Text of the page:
Axillary shoot proliferation and elongation can be enhanced by altering the spectral light quality of in vitro plantlets (Chee and Pool, 1989; Economou and Read, 1987). Compared with white light, blue light increases in vitro shoot number in Amelanchier (Behrouz and Lineberger, 1981) and plum (Baraldi et al., 1988), but decreases shoot number and shoot length in Spiraea and apple (Norton et al., 1988a, 1988b). Red light increases the length of axillary shoots in apple (Muleo and Morini, 2006, 2008), plum (Muleo and Thomas, 1997), Azorina vidalii (Moreira da Silva and Debergh, 1997), and Vaccinium corymbosum (Noė et al., 1998), but not in grape (Chee and Pool, 1989). The inconsistent responses may be the result of variation in physiology among taxa or in conditions among experiments (Baraldi et al., 1988; Economou and Read, 1987; Norton et al., 1988a). At low intensity, blue light has little effect on shoot growth of tobacco, but at higher intensity, it enhances shoot growth compared with red or yellow light (Seibert et al., 1975). At low intensity, red light produces the greatest proliferation rate, but under higher intensity, red light does not differ from white or blue light in its effect on shoot proliferation (Baraldi et al., 1988). Altering light quality can be an efficient method for improving shoot proliferation, because it does not increase the duration of the propagation cycle, unlike prolonged subculturing (Webster and Jones, 1991).

Few studies have measured variation in response to light quality among apple rootstock cultivars. In MM.106 apple, culturing under red or blue light reduces in vitro shoot number compared with white or green light, but red light increases shoot length (Muleo and Morini, 2006). In contrast, shoot number and shoot length of the M.9 apple are increased by red light relative to blue, yellow, green, white, or far-red light (Muleo and Morini, 2008).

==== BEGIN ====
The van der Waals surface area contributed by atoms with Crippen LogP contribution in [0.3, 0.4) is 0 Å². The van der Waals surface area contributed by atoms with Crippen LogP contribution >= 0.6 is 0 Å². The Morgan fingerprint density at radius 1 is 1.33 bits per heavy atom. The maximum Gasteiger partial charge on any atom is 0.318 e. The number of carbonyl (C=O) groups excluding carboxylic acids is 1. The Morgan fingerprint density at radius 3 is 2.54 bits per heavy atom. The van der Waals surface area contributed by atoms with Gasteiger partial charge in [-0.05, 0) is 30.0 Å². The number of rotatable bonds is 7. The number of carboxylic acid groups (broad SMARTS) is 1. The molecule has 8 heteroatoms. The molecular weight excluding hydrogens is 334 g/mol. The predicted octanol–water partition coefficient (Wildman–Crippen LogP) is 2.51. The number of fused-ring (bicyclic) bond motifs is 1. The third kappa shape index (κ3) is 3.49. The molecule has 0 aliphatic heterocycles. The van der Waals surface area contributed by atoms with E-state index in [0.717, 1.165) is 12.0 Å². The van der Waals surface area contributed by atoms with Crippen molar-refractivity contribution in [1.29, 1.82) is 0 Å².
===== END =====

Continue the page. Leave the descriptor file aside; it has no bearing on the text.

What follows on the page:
GA3, added to proliferation media in combination with cytokinin and auxin, improves shoot proliferation in apple (Pua et al., 1983), but responses may vary with explant condition (Elliot, 1972). Light quality can affect phytohormone balance in developing shoots, with red and blue light altering endogenous auxin and gibberellins (Baraldi et al., 1995). We hypothesized that light quality may alter responses of apple rootstocks to exogenous GA3.

The purpose of this study was to test the effect of blue and red light on in vitro shoot growth of three apple rootstocks, B.9, G.30, and G.41, which vary in their ease of propagation. Additionally, we tested the effect of blue and red light in combination with GA3 on in vitro shoot growth of G.30.

Materials and Methods

Plant material.

Three apple rootstock cultivars, B.9, G.30, and G.41, were used in this study. Propagation research on protected Geneva® rootstock material was conducted with consent from the lead breeder. One-year-old trees were stored at 1 °C for ≈1 month and then transferred to a heated, glass-glazed greenhouse at the University of Maine (Orono, ME) at the end of February in both 2012 and 2013. The rootstocks were planted into 3.8-L plastic containers filled with MetroMix 560 (Scotts-Sierra Horticultural Products Company, Marysville, OH) in 2012 and Fafard 3B Mix (Sungro, Agawam, MA) in 2013 and watered as needed. Testing with Agdia kits revealed no virus infections of the sprouts (Agdia, Inc., Elkhart, IN). After 2 months in the greenhouse, young softwood shoots were cut off in the early morning to provide the raw explants for aseptic establishment of shoots in vitro.

Aseptic culture establishment.

Collected shoots were immediately placed in a beaker containing distilled water and transferred to a tissue culture laboratory. To reduce transpiration, collected shoots were defoliated and trimmed to 1 to 1.5 cm with one or two nodes. The nodal cuttings were surface-disinfested for 30 s in 70% ethanol and soaked for 10 min in a solution containing 0.6% sodium hypochlorite and several drops of Tween 20 (Agdia® Inc.). All nodal cuttings were rinsed three to five times under a laminar hood using sterilized, distilled water.